"A child's learning is the funtion more of the characteristics of his classmates than those of the teacher." James Coleman, 1972

Monday, June 18, 2007

Why More Money for Higher Test Scores Has No Merit

The more any quantitative social indicator is used for social decisionmaking, the more subject it will be to corruption pressures and the more apt it will be to distort and corrupt the social processes it is intended to monitor. --Donald Campbell
Sam Dillon has a piece in today's NY Times on the cancerous spread of the practice of paying teachers an extra bounty for higher test scores from their students. Unfortunately for Dillon and the rest of us, calling this mis-educational practice "merit pay" adds no merit at all to a pedagogically-poisonous practice, and it does nothing to improve the vast and growing array of commercial and state-generated junk tests that are used each school year to effectively punish the poor and reward everyone else. While the test score bonuses will have the benefit of surely putting more needed dollars into the pockets of teachers who can wring higher scores from their charges, it will also have the effect of lowering the caliber of education, and it will incentivize the transformation of teachers into line foremen who oversee, correct, and cheerlead for daily labor practices that will increase production, i. e., more high test scores.

For those who believe that teacher education is a waste of time and a threat to monocultural values of conservatives, test bounties for teachers will have the added benefit of neutralizing or marginalizing the entire body of credible research and accumulated experience on effective pedagogy, curriculum practices, and performance assessments. Test score bounties for teachers will have the effect of further sharpening the focus on a single abstracted and dessicated outcome that separates students and teachers even further from an involvement in their own learning and growth. If there is an incentive that could have a more alienating, decontextualizing, and mind-numbing effect on what happens in the classroom and the school among teachers and students, I cannot think of it.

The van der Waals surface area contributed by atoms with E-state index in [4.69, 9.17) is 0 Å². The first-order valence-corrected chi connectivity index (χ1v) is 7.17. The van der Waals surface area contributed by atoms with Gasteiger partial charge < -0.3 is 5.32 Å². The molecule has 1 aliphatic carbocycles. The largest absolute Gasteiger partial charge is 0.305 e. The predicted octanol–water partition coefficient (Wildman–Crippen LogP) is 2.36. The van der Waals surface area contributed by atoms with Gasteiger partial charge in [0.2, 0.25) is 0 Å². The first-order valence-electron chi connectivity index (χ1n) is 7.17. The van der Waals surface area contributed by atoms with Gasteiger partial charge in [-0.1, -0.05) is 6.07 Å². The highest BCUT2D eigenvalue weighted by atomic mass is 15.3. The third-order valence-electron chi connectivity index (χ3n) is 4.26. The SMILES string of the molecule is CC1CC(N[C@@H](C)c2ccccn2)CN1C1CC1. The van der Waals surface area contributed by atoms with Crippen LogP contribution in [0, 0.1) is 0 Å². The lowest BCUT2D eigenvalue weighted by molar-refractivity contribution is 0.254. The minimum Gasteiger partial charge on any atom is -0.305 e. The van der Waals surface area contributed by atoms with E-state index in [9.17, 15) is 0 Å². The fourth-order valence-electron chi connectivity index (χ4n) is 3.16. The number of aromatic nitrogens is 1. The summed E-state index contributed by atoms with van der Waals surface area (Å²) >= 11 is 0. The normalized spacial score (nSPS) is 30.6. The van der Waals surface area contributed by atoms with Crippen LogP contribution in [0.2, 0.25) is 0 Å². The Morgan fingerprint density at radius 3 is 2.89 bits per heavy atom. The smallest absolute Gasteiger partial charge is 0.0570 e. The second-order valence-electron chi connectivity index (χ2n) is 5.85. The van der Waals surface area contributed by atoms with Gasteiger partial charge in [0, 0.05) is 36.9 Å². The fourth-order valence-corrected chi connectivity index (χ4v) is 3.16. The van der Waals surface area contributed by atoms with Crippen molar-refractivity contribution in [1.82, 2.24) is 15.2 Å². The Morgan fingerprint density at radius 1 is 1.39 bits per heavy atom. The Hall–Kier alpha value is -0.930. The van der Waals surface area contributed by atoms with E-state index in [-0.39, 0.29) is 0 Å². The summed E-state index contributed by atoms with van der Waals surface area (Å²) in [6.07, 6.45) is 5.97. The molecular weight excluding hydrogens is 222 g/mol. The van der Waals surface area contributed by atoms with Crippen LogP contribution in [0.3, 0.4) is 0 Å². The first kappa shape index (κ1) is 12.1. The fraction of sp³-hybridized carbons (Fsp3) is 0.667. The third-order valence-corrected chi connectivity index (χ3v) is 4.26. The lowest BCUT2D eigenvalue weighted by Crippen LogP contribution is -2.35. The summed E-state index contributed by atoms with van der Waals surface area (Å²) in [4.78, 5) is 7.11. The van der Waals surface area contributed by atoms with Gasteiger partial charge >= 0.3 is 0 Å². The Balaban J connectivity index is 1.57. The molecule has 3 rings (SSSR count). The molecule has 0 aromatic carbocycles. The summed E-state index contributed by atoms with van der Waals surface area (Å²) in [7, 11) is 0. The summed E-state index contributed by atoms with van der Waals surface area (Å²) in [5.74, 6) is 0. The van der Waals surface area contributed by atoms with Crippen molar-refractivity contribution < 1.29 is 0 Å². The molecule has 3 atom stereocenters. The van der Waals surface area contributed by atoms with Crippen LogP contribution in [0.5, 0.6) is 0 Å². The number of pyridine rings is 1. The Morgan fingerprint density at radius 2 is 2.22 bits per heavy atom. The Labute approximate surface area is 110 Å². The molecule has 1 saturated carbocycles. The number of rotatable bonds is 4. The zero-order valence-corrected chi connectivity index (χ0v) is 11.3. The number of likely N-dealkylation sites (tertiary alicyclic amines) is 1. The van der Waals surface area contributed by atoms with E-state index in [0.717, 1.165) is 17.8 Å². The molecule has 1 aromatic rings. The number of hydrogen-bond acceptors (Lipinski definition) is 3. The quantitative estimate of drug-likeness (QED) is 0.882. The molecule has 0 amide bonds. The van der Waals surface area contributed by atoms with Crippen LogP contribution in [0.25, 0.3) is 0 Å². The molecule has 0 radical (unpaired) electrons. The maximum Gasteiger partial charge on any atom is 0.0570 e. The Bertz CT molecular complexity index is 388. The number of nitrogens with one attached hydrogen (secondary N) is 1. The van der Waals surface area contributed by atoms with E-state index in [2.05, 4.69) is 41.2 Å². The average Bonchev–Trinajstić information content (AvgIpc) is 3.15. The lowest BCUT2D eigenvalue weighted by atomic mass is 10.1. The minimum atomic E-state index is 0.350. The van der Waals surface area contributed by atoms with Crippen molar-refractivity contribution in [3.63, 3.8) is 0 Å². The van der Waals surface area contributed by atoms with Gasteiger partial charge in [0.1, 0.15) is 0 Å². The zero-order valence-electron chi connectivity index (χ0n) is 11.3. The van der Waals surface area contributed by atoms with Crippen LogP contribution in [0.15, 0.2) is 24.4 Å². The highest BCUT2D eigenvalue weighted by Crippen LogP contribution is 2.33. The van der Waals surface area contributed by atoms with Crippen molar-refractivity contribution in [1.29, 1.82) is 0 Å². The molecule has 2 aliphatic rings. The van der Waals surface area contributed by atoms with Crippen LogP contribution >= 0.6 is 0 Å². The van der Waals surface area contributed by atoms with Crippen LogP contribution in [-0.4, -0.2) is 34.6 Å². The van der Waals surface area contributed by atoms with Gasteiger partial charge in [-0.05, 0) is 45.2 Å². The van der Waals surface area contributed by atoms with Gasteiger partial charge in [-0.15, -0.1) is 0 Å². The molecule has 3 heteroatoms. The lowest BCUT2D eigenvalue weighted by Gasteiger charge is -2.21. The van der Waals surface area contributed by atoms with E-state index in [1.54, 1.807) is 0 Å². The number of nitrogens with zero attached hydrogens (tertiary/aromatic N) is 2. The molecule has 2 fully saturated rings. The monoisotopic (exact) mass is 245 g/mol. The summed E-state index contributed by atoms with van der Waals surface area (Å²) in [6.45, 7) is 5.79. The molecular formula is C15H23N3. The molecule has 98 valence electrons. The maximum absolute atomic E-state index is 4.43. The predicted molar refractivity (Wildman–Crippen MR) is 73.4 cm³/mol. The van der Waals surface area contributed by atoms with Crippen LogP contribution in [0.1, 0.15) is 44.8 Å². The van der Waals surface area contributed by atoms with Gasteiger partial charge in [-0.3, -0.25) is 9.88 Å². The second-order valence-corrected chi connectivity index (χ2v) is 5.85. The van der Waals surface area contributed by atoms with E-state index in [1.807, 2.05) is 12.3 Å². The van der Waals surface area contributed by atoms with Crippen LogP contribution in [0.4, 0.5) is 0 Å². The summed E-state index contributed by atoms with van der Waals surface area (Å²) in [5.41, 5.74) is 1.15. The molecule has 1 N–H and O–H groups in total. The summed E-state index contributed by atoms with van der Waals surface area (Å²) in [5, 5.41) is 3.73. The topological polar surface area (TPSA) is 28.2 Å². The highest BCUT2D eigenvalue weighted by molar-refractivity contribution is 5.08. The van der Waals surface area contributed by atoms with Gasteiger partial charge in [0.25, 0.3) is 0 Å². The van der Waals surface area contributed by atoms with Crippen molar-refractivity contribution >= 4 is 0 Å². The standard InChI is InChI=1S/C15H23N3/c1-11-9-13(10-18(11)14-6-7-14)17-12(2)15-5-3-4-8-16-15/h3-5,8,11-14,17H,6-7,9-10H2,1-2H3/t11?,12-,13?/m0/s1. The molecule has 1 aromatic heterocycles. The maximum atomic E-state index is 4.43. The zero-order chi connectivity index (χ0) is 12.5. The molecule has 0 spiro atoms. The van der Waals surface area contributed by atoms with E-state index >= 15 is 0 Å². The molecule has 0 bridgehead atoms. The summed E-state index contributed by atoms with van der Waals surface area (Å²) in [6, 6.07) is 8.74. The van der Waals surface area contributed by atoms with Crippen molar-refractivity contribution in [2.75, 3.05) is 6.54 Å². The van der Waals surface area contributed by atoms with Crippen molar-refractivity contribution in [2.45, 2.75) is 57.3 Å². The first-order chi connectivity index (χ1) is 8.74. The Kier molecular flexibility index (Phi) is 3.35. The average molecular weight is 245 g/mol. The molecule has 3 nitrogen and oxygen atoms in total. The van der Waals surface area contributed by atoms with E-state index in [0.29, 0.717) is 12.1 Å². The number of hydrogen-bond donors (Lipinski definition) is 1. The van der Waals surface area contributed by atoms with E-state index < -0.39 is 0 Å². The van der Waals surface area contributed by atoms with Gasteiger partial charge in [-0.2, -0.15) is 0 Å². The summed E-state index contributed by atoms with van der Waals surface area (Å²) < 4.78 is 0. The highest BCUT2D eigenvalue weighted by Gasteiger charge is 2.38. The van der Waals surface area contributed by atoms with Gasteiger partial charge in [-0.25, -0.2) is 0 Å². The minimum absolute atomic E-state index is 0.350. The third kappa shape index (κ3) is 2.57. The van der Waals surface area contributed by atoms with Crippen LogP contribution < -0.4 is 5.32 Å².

As a former librarian, I wonder if bonuses are being planned for library-media teachers based on the number of books they check out to students, regardless of whether students read them or know what they mean. That would be about right.

1 comment:

  1. Spergler6:26 AM

    I agree that giving teachers merit pay based purely on test scores is dangerous. But I think that school districts are right to try to encourage teachers to put in more hours. Schools want those hours to be effective. Somehow, then, schools have to find a way to pay teachers for putting in extra hours. That's merit pay.

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